Diarmuid Lyng: Trust in Davy's system key to winning war against Rebels
Few pieces of literature have survived the test of time on such a definitive subject as Sun Tsu's 'The Art Of War'. In any great battle, any foray into the unknown, where tactics and skill are mentioned in the same breath as courage and discipline, it does no harm to remind ourselves of the ancient lines on which battles are won and lost.
Of course, it's worth remembering that it's not really war – though I won't be wasting my time persuading Davy Fitz or Jimmy Barry-Murphy of that. The hurling championship this year has run on the principles of anarchy, governed each Sunday by the knowledge that in the end, despite our carnal craving for order, it's chaos that lights us up.
Which brings us to Sun Tsu.
Amidst the mayhem of warfare, Sun Tsu sought to understand. To measure. To know. And to predict. There are five main principles laid out by the Chinese strategist. 'The Moral Law', 'Heaven', 'Earth', 'The Commander' and 'Method and Discipline'.
'The Moral Law' is defined by the side willing to follow their leader into battle, irrespective of the consequences. Which side believes in their manager more. Davy Fitz left a more dictatorial style – that seldom breeds true loyalty – in Waterford. He has surrendered control, no longer hell bent on proving he's not whatever people decide he is. It's not soft. But it's softer. Players identify with that.
On the other side there's a paternalistic nature to JBM that draws you in. Despite Cork being one of the big three and despite our need for a return to the tumultuous '90s, where it seemed we all could have a slice of the All-Ireland pie, you find yourself rooting for him.
I can't imagine a single request of the Cork hurlers this year that hasn't been met with the enthusiasm of a child showing off on his first day without stabilisers, but it's advantage Clare for the enthusiasm Davy invokes.
'Heaven' signifies night and day, cold and heat, times and seasons. We're currently enjoying the last of an actual summer, but there will be showers tomorrow. This carries most significance in relation to the tactical battle ahead. Where sweeper systems are employed and the possession game utilised, long-range accuracy will be crucial. You see, the ball flies differently when it's wet.
The team that commits to working the ball into the red zone of shooting, that has the most composure in the shot, will decide on what side a one-point win will fall. Against Limerick, Clare had the space to be composed.
Their shot selection against Cork in the Munster semi-final and noticeably against Wexford in the qualifiers left a lot to be desired, and could prove to be their achilles heel in the face of a Cork team that are imbued with a traditional sense of knowing.
Just because the chance hasn't presented itself yet, it doesn't mean it won't come. Patrick Horgan is their only goalscorer in the championship to date, but that doesn't concern Cork. Very little does. Certainly not the weather. Cork to roll with the elements.
'Earth' comprises of distance and space, narrow passes and open expanses. Cork have a lightning-fast forward division, with Seamus Harnedy and Conor Lehane beginning to play less of a supporting role to the outstanding Horgan, while Daniel Kearney is revelling at midfield as the link man to a well marshalled back division under the generalship of Shane O'Neill.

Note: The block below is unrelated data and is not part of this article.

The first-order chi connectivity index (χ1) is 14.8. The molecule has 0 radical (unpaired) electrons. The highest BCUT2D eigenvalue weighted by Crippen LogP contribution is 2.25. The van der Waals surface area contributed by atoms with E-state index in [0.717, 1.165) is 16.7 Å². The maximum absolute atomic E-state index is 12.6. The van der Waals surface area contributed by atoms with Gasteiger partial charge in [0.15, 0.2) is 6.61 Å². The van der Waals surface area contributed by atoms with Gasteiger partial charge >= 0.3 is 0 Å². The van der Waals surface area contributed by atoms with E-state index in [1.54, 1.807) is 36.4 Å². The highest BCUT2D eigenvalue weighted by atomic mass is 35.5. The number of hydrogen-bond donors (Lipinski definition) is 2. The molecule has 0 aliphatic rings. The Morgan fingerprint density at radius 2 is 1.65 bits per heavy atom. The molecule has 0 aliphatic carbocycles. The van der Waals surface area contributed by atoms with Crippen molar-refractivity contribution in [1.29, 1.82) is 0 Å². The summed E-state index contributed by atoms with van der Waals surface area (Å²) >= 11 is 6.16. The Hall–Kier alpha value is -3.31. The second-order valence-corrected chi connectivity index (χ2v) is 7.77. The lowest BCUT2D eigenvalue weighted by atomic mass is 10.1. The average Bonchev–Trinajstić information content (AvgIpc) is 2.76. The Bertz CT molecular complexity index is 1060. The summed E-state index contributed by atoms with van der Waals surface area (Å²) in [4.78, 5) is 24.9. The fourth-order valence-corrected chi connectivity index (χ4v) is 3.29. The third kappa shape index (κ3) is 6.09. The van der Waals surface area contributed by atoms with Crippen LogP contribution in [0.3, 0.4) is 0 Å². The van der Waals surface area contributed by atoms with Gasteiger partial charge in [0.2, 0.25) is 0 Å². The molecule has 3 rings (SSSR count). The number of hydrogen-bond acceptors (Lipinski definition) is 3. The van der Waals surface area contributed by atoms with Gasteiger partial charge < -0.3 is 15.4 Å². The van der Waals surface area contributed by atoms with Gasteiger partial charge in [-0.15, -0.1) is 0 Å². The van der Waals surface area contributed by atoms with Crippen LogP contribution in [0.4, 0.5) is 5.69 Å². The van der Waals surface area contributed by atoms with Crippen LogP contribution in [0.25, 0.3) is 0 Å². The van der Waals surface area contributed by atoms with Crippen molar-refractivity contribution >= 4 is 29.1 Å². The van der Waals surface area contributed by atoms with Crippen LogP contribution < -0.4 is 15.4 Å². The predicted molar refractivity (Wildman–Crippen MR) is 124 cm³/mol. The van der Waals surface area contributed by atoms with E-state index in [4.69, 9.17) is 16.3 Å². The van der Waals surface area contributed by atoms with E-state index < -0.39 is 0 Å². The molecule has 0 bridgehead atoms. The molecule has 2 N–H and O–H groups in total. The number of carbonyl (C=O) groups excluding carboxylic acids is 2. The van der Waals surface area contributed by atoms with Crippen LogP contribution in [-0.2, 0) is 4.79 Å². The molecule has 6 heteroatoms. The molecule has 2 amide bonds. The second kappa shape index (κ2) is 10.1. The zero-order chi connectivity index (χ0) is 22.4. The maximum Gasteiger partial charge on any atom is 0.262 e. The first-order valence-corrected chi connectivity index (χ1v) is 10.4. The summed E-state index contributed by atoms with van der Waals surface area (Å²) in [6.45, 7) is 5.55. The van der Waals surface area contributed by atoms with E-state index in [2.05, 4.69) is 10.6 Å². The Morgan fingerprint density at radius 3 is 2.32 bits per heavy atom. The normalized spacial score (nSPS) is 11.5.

But Clare have the upper hand in the effectiveness with which they employ Patrick Donnellan as a second centre-back to close off that space.
In terms of narrow passes, I've never seen corner-backs as assured as Domhnall O'Donovan and Cian Dillon. Tony Kelly bringing Brian Murphy to midfield and Podge Collins playing a free role around the half-forward line opens up the space for Honan, Conlon and Co to thrive. Clare to close down at the back, open up in attack.
'The Commander' is for wisdom, sincerity, courage, benevolence and strictness. Davy Fitz and JBM have garnered enough attention. They bring each of the above in abundance not just to their respective teams, but to the game. JBM has an iconic status seldom seen in Irish sport. Davy Fitz is on his way to building his own version of that. But he's not quite there yet. Cork on experience.
And finally the most telling of all, 'Method and Discipline'. Cork and Clare have cultivated styles that work. It's a culture that has been bred into them, and it has served them well.
They have persevered in the face of definite adversity. Davy with exasperated roars from the stands of "will ye bloody let the ball in" and JBM with relegation to Division 1B. But they both trust themselves and their players. And now it's Little Bighorn and one last stand. So who blinks first?
Who has the most discipline to stay the course, regardless of the pressure that may push them back to old habits? Who will be tempted into a clearance that may bring the house down in the bleachers, but ultimately that breaks from the pattern that serves the team?
Clare own their own system. It was tested at minor, perfected at U-21 and is thriving now where it matters most. If they stick to it, Cork are on the back foot – left in a reactionary space that doesn't lend itself to the ultimate expression. Clare to trust in their system.
The championship this year has made bluffers of all of us. But amidst the chaos, Clare play a brand of hurling that suits them, and maybe no one else. They have a manager with a sense of destiny. And a system that works.
JBM will still be the king on Sunday evening, and no one will have died. You get the sense of a beginning for both teams and we'll see them here again on this, the most magical of days.
Clare by three, but I'm not even sure Sun Tsu could call this one.